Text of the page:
Skye’s Hidden Heritage
Discover the historic settlement of Rubh’ an Dùnain
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Rubh’ an Dùnain

The present

[Rubh’ an Dùnain] is . . . an open time-capsule waiting to be examined

– Martin Wildgoose,
Skye archaeologist

Sowing the seeds of a new community

Formally protected as an Historic Monument by the Scottish government in 2017, Rubh’ an Dùnain continues to generate international interest. Historians, archaeologists and students of Gaelic and Celtic heritage – as well as a curious public – want to understand more about this mysterious and beguiling land.

Archaeologists believe that, until the middle of the 1800s, this now-forgotten settlement had been in continuous occupation for perhaps 5000 years. The enthusiasm, knowledge and persistence of experts like Roger Miket, Adam Welfare, Martin Wildgoose and Dr David Macfadyen has delivered a solid foundation of knowledge which deserves now to be further developed.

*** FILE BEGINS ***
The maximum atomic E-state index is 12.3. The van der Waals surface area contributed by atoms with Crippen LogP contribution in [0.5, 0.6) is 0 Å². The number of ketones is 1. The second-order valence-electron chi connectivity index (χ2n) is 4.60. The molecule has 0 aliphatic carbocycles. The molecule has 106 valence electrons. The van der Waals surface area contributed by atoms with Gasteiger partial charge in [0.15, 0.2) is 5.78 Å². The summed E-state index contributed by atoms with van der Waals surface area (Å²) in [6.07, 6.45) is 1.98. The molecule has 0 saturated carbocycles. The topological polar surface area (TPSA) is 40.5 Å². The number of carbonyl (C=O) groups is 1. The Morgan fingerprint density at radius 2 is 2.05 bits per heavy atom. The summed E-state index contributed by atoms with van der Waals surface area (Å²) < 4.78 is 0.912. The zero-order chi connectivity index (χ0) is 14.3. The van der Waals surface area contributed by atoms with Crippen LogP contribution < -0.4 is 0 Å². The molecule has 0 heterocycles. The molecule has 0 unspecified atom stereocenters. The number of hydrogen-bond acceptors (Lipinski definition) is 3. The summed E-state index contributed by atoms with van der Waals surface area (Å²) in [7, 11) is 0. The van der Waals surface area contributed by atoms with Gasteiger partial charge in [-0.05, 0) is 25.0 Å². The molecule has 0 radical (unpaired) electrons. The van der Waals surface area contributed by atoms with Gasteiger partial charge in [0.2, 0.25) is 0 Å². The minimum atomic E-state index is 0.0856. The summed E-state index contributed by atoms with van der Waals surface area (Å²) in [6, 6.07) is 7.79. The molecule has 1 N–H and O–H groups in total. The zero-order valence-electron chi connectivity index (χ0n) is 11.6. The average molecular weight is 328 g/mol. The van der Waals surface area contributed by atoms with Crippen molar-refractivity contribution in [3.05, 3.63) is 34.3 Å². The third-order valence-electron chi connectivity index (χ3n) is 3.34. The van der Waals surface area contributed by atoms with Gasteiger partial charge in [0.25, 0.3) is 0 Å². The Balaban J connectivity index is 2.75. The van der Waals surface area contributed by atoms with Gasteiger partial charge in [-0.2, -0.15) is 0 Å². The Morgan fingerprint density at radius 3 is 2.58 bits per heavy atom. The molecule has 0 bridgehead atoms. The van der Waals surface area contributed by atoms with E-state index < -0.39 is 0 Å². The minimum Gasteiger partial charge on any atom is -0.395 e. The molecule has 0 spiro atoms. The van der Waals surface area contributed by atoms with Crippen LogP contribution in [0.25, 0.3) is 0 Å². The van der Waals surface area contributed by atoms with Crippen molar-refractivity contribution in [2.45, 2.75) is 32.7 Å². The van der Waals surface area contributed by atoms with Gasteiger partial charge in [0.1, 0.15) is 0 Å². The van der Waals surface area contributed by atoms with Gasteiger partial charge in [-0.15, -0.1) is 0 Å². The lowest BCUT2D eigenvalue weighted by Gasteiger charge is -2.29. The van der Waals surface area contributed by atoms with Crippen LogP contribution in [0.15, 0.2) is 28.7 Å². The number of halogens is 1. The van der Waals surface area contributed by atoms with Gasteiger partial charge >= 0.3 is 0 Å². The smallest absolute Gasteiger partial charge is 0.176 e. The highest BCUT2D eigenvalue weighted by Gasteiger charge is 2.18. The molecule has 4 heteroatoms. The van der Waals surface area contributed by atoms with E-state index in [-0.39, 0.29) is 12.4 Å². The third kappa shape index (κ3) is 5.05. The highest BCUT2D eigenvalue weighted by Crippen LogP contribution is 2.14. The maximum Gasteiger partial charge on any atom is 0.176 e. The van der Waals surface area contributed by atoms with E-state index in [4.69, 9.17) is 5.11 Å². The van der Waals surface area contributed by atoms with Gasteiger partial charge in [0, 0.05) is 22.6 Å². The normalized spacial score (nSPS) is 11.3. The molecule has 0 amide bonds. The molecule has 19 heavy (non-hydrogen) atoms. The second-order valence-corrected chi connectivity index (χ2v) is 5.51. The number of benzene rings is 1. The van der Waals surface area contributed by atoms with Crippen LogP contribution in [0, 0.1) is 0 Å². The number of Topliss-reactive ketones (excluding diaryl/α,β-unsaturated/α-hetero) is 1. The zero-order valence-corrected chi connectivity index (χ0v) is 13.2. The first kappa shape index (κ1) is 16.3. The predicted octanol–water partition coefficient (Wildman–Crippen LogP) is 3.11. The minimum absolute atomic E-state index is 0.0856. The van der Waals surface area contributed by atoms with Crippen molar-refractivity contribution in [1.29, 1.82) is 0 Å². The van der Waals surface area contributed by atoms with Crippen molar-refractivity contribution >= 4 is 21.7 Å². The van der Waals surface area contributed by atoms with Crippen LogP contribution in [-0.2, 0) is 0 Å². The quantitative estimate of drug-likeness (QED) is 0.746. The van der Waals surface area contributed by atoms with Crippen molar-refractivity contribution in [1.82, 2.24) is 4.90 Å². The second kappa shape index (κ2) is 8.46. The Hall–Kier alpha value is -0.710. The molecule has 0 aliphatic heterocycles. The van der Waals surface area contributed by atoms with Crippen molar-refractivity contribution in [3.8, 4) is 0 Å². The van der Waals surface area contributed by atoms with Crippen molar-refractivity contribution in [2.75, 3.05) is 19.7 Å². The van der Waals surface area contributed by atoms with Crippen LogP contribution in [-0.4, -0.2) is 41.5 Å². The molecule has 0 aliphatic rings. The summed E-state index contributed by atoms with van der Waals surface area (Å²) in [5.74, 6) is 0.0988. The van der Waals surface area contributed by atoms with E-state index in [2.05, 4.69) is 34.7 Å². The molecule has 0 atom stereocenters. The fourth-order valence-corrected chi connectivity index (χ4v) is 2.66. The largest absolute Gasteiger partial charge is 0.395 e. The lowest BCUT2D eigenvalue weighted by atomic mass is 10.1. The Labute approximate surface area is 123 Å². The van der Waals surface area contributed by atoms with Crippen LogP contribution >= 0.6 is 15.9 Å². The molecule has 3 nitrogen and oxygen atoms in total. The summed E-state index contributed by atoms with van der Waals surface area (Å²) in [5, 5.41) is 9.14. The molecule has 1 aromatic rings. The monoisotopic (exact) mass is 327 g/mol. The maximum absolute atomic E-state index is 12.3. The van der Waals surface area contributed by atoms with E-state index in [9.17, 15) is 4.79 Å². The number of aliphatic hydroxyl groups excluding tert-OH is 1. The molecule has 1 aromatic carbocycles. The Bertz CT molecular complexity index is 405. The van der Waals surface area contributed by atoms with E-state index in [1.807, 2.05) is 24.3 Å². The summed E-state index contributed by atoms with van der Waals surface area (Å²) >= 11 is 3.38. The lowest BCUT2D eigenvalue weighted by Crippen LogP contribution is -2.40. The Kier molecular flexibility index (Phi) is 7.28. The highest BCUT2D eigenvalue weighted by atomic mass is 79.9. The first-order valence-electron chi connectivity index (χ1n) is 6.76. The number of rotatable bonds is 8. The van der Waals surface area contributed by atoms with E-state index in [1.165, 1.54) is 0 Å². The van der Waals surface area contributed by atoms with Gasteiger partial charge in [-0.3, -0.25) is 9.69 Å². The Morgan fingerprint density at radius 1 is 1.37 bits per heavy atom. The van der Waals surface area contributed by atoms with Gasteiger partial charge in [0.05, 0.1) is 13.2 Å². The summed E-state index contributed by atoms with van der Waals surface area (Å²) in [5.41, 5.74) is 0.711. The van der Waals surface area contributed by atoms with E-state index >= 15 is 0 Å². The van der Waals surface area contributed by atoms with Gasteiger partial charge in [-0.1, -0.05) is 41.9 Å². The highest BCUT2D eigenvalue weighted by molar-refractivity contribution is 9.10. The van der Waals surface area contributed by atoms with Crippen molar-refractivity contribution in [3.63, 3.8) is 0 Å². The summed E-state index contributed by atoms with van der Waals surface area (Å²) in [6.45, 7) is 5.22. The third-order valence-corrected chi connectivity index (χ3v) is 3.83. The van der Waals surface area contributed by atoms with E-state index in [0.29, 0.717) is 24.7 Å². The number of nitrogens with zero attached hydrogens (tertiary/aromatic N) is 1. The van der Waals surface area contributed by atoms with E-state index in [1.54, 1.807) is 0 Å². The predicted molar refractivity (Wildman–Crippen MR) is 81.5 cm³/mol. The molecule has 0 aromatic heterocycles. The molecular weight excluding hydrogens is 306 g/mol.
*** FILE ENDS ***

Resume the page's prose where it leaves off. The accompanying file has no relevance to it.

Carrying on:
In this section we invite you to view videos and broadcast news which illustrate just some of the many recent exciting discoveries and bring vividly to life theories about its past inhabitants.












Videos include an aerial drone film; a dramatic fly-through animation of the medieval harbour complex; and Roots of Revival, a 20-minute documentary of how one family of MacAskills, descendants of Rubh' an Dunain's last clan leader, took virtual ownership of their historic homeland and helped drive interest in this forgotten landscape.

Dr Colin Martin, the eminent marine archaeologist who has been leading recent research at the site, introduces the currrent thinking about the landscape and Professor Hugh Cheape of Sabhal Mòr Ostaig explains the role Gaelic language and culture can play in deepening our understanding of the past.

As worldwide interest in Skye grows, Rubh' an Dùnain itself is stimulating fresh ideas. A new piece of performance art involving designers, photographers and musicians from four countries, was filmed in 2019 at various locations on the island, chosen because of the Viking harbour connection with Rubh' an Dùnain.

There is a palpable sense that Rubh' an Dùnain, empty today save for the sheep, the curlew and the oystercatcher, could once again deliver a thriving community – at least online.

Time then now to consider its future . . .

CHECK the latest News.

WATCH exclusive videos and broadcasts

LEARN about current research; EXPLORE language and culture

READ how you can help repopulate Rubh' an Dùnain